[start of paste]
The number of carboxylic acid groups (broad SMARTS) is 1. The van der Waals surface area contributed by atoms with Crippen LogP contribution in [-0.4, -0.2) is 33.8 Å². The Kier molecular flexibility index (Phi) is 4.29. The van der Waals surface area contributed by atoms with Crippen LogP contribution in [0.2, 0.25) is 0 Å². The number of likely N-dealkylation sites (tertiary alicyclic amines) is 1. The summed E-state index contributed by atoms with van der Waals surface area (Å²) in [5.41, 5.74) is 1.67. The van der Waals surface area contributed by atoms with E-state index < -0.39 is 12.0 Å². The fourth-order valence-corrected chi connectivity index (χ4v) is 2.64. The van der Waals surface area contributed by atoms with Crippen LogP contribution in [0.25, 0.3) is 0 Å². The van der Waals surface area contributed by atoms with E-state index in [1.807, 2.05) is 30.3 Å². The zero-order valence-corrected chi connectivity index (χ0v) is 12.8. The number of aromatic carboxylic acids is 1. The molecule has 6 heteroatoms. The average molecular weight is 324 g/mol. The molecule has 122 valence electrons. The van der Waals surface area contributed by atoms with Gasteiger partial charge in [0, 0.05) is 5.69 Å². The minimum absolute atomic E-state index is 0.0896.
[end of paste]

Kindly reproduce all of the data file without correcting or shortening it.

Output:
The number of carboxylic acid groups (broad SMARTS) is 1. The van der Waals surface area contributed by atoms with Crippen LogP contribution in [-0.4, -0.2) is 33.8 Å². The Kier molecular flexibility index (Phi) is 4.29. The van der Waals surface area contributed by atoms with Crippen LogP contribution in [0.2, 0.25) is 0 Å². The number of likely N-dealkylation sites (tertiary alicyclic amines) is 1. The summed E-state index contributed by atoms with van der Waals surface area (Å²) in [5.41, 5.74) is 1.67. The van der Waals surface area contributed by atoms with E-state index < -0.39 is 12.0 Å². The fourth-order valence-corrected chi connectivity index (χ4v) is 2.64. The van der Waals surface area contributed by atoms with Crippen LogP contribution in [0.25, 0.3) is 0 Å². The van der Waals surface area contributed by atoms with E-state index in [1.807, 2.05) is 30.3 Å². The zero-order valence-corrected chi connectivity index (χ0v) is 12.8. The number of aromatic carboxylic acids is 1. The molecule has 6 heteroatoms. The average molecular weight is 324 g/mol. The molecule has 122 valence electrons. The van der Waals surface area contributed by atoms with Gasteiger partial charge in [0, 0.05) is 5.69 Å². The minimum absolute atomic E-state index is 0.0896.